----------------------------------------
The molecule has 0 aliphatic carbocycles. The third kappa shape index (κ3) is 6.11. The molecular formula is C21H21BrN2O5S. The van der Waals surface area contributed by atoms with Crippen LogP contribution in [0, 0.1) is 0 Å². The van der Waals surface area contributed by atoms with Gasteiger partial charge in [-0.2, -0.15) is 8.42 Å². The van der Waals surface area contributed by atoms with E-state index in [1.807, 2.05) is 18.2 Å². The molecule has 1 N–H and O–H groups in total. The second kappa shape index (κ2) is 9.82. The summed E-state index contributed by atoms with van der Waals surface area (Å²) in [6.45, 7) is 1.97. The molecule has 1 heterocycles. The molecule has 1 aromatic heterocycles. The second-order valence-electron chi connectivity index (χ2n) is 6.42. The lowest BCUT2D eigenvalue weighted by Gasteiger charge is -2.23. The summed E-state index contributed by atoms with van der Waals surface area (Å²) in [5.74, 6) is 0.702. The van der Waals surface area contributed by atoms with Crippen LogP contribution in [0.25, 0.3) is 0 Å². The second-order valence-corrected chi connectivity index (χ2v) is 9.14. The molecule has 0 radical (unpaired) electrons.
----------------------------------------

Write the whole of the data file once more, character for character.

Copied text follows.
The molecule has 0 aliphatic carbocycles. The third kappa shape index (κ3) is 6.11. The molecular formula is C21H21BrN2O5S. The van der Waals surface area contributed by atoms with Crippen LogP contribution in [0, 0.1) is 0 Å². The van der Waals surface area contributed by atoms with Gasteiger partial charge in [-0.2, -0.15) is 8.42 Å². The van der Waals surface area contributed by atoms with E-state index in [1.807, 2.05) is 18.2 Å². The molecule has 1 N–H and O–H groups in total. The second kappa shape index (κ2) is 9.82. The summed E-state index contributed by atoms with van der Waals surface area (Å²) in [6.45, 7) is 1.97. The molecule has 1 heterocycles. The molecule has 1 aromatic heterocycles. The second-order valence-electron chi connectivity index (χ2n) is 6.42. The lowest BCUT2D eigenvalue weighted by Gasteiger charge is -2.23. The summed E-state index contributed by atoms with van der Waals surface area (Å²) in [5.74, 6) is 0.702. The van der Waals surface area contributed by atoms with Crippen LogP contribution in [0.25, 0.3) is 0 Å². The second-order valence-corrected chi connectivity index (χ2v) is 9.14. The molecule has 0 radical (unpaired) electrons.